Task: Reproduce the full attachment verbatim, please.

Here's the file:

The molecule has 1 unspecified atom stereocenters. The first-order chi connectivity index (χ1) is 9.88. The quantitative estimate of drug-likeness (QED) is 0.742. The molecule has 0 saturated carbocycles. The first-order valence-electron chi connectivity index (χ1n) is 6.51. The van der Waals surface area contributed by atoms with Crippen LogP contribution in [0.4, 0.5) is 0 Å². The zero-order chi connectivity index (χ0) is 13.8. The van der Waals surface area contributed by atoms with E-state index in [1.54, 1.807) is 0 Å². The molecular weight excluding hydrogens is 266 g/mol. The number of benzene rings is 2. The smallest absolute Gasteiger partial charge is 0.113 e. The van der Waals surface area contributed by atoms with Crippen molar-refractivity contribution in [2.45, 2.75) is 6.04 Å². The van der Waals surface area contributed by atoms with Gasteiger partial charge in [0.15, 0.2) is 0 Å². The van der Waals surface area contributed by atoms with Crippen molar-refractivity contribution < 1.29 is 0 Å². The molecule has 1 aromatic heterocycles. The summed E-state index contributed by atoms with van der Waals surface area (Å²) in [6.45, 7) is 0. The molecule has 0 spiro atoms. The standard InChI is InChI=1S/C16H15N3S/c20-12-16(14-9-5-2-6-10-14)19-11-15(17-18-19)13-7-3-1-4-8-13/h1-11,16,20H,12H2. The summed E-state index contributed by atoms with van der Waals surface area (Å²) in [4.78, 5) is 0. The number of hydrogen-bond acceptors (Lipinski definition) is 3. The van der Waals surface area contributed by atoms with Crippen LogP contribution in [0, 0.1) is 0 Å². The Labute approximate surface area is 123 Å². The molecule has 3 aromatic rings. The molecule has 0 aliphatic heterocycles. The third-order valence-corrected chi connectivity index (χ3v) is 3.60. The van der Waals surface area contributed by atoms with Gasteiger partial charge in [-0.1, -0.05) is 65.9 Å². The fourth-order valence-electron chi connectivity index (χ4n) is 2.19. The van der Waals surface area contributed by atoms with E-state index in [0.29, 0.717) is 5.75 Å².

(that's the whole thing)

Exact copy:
The molecule has 1 unspecified atom stereocenters. The first-order chi connectivity index (χ1) is 9.88. The quantitative estimate of drug-likeness (QED) is 0.742. The molecule has 0 saturated carbocycles. The first-order valence-electron chi connectivity index (χ1n) is 6.51. The van der Waals surface area contributed by atoms with Crippen LogP contribution in [0.4, 0.5) is 0 Å². The zero-order chi connectivity index (χ0) is 13.8. The van der Waals surface area contributed by atoms with E-state index in [1.54, 1.807) is 0 Å². The molecular weight excluding hydrogens is 266 g/mol. The number of benzene rings is 2. The smallest absolute Gasteiger partial charge is 0.113 e. The van der Waals surface area contributed by atoms with Crippen molar-refractivity contribution in [2.45, 2.75) is 6.04 Å². The van der Waals surface area contributed by atoms with Gasteiger partial charge in [0.15, 0.2) is 0 Å². The van der Waals surface area contributed by atoms with Crippen molar-refractivity contribution < 1.29 is 0 Å². The molecule has 1 aromatic heterocycles. The summed E-state index contributed by atoms with van der Waals surface area (Å²) in [6.45, 7) is 0. The molecule has 0 spiro atoms. The standard InChI is InChI=1S/C16H15N3S/c20-12-16(14-9-5-2-6-10-14)19-11-15(17-18-19)13-7-3-1-4-8-13/h1-11,16,20H,12H2. The summed E-state index contributed by atoms with van der Waals surface area (Å²) in [4.78, 5) is 0. The number of hydrogen-bond acceptors (Lipinski definition) is 3. The van der Waals surface area contributed by atoms with Crippen LogP contribution in [0, 0.1) is 0 Å². The Labute approximate surface area is 123 Å². The molecule has 3 aromatic rings. The molecule has 0 aliphatic heterocycles. The third-order valence-corrected chi connectivity index (χ3v) is 3.60. The van der Waals surface area contributed by atoms with Gasteiger partial charge in [-0.1, -0.05) is 65.9 Å². The fourth-order valence-electron chi connectivity index (χ4n) is 2.19. The van der Waals surface area contributed by atoms with E-state index in [0.29, 0.717) is 5.75 Å².